Our star, the sun, is currently going through a solar cycle that is creating a massive black spot on its surface, known as a coronal hole, and it’s expected to trigger solar storms that could wreak havoc with electronic systems here on Earth.
This solar phase is relatively mild and shouldn’t bother earthlings too much, but experts fear a larger solar storm could potentially send civilization back to the dark ages, and there’s not much we can do to stop it.
NASA and its partner agency NOAA have assigned the Solar Dynamics Observatory to permanently stare at the sun so scientists can monitor its activity and alert authorities about upcoming solar storms, according to NASA’s website.
“In an increasingly technological world, where almost everyone relies on cellphones, and GPS controls not just your in-car map system, but also airplane navigation and the extremely accurate clocks that govern financial transactions, space weather is a serious matter.”
The term solar storm is a bit generic, but it refers to both solar flares and a coronal mass ejection (CME).
Solar flares can’t physically harm the Earth, but the radiation produced can play havoc with the technical equipment that has become such a part of our daily lives like GPS devices, radio signals, and airline communication. CMEs on the other hand, are like plasma cannon balls fired by the sun; if one were to strike the earth it could easily knock out the world’s power grid.
That’s why NASA spends millions of dollars every year to monitor the sun and issue early warnings if they see a solar flare or CME developing.
Some experts, however, worry that a really big solar storm could knock out our communications satellites and electrical grids, rip a hole in the ozone layer that could damage crops, cause trillions in damage, and send civilization back to the stone age.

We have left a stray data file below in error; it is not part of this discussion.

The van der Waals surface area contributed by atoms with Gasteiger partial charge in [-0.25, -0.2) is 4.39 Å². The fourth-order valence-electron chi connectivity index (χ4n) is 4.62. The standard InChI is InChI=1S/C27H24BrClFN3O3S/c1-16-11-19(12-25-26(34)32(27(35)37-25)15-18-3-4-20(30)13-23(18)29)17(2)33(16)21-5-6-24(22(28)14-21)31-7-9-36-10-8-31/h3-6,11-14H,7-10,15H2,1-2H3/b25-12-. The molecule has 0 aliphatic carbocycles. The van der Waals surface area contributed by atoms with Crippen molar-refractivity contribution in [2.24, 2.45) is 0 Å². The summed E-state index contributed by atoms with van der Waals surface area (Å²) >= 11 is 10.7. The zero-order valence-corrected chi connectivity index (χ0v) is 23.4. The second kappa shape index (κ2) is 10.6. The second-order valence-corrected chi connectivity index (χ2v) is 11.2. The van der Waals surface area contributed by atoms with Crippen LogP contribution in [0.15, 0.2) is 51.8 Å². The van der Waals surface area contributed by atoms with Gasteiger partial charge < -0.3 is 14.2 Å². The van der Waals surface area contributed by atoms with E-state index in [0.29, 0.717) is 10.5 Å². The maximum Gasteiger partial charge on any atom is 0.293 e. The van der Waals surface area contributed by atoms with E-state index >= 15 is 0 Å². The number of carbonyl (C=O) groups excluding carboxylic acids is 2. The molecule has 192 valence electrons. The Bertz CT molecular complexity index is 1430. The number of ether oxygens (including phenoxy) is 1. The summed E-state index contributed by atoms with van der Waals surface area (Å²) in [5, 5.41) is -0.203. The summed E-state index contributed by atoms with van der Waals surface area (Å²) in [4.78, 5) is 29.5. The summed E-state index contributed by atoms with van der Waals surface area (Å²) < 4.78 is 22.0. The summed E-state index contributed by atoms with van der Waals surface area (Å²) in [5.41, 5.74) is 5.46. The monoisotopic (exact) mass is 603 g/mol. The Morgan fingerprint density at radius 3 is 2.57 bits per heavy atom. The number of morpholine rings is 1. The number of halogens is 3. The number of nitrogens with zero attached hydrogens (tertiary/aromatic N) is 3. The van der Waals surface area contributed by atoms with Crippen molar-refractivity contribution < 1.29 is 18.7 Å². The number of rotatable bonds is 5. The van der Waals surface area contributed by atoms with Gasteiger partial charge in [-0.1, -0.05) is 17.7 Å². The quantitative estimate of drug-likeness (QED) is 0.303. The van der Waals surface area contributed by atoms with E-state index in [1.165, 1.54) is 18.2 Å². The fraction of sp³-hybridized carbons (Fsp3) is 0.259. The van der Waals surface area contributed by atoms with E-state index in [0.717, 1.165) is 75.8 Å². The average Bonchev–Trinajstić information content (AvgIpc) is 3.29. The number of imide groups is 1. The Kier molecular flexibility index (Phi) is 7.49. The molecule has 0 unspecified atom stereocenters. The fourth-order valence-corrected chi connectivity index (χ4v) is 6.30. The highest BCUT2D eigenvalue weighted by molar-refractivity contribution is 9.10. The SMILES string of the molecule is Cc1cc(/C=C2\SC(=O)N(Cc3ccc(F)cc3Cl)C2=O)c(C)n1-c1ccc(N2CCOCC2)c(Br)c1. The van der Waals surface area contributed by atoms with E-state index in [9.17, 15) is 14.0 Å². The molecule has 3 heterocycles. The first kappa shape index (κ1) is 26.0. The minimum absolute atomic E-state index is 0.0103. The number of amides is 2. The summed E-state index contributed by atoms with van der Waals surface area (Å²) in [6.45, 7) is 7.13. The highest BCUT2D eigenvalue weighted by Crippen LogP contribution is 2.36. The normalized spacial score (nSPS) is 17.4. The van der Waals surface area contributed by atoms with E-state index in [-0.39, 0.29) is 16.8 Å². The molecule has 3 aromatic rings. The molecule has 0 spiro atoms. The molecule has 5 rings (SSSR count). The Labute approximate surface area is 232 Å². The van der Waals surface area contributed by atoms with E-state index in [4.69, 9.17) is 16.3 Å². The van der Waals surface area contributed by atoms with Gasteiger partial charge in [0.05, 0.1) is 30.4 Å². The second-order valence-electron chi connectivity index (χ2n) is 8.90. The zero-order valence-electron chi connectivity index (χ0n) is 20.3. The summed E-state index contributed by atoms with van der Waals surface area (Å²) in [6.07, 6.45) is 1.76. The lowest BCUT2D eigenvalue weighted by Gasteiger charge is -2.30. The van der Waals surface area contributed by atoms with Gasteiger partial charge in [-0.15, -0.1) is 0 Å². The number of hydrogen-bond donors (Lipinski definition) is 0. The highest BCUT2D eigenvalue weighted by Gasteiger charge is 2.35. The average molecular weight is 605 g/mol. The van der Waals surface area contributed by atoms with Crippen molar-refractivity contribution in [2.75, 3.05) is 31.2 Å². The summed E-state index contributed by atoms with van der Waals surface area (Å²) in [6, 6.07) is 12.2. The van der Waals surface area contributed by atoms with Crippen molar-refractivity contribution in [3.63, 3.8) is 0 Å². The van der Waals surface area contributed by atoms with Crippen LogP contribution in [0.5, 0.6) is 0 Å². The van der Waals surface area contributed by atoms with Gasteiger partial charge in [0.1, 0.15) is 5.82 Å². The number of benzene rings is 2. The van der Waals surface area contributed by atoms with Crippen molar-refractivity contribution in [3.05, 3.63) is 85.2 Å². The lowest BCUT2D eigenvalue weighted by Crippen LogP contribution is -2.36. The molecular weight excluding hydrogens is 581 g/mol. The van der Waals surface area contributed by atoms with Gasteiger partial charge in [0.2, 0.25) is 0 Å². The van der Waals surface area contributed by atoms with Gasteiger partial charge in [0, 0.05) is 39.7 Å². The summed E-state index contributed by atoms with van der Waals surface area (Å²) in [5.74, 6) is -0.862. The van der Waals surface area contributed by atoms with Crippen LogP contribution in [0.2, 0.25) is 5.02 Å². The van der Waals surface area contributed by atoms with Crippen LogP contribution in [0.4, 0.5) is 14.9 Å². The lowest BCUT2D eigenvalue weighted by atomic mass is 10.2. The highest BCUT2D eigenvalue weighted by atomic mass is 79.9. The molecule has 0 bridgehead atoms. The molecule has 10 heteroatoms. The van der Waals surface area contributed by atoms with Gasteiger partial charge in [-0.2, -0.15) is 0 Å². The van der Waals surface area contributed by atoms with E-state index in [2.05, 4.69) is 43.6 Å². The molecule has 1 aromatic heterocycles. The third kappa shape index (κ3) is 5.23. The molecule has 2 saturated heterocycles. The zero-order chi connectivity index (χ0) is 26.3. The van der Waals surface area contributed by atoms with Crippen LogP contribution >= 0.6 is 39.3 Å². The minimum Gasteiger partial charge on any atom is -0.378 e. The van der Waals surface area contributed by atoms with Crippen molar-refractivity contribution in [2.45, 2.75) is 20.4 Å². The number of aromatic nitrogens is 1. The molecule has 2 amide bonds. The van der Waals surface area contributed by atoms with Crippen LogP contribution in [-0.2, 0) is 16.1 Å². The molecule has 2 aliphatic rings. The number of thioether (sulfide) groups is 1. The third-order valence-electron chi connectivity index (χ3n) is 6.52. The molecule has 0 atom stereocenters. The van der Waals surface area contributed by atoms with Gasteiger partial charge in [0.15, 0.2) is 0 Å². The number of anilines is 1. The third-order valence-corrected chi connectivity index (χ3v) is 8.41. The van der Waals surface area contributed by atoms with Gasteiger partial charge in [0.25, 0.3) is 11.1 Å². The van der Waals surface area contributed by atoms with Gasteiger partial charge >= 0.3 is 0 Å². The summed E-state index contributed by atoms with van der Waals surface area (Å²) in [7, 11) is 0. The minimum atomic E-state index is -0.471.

The solar storm of 2012 that almost sent us back to a post-apocalyptic Stone Age | Ex https://t.co/4I4yODyXOI
— زيكا (@LucNex) June 30, 2016
In 1859, a solar storm now referred to as the Carrington Event, triggered fires, ignited telegraph machines across North America, and also produced beautiful auroras in the night sky, according to Tech Insider.
“Spark discharges shocked telegraph operators and set the telegraph paper on fire. Even when telegraphers disconnected the batteries powering the lines, aurora-induced electric currents in the wires still allowed messages to be transmitted.”
In 1989, a relatively small CME knocked out power for some 6 million Canadians for nine hours when it fried the Hydro-Quebec power network. Then, in 2012 a solar super storm twice as big as the 1989 event, narrowly missed the Earth, thanks to the vast expanse of outer space, NASA physicist Daniel Baker wrote in a press release.
“If it had hit, we would still be picking up the pieces. If the eruption had occurred only one week earlier, Earth would have been in the line of fire.”
— Science Channel (@ScienceChannel) July 18, 2016
In 2014, NASA went public with information that the Earth has a 12 percent chance of being struck by a massive solar storm sometime in the next decade. To protect civilization from a damaging solar storm that could send us all back to the stone age, the White House started working with the National Science and Technology Council in 2015 to develop a National Space Weather Action Plan.
For private citizens, the Department of Homeland Security recommends preparing a space weather emergency kit, similar to an earthquake or tornado kit it would include emergency food and water along with batteries and flashlights.
For those solar enthusiasts who really want to be prepared for the next solar storm, NASA has made their Space Weather Prediction Center, where the space agency monitors upcoming solar storms, available for the public’s use.
Where will you be when the next solar storm strikes the Earth?
[Photo by NASA via AP Images]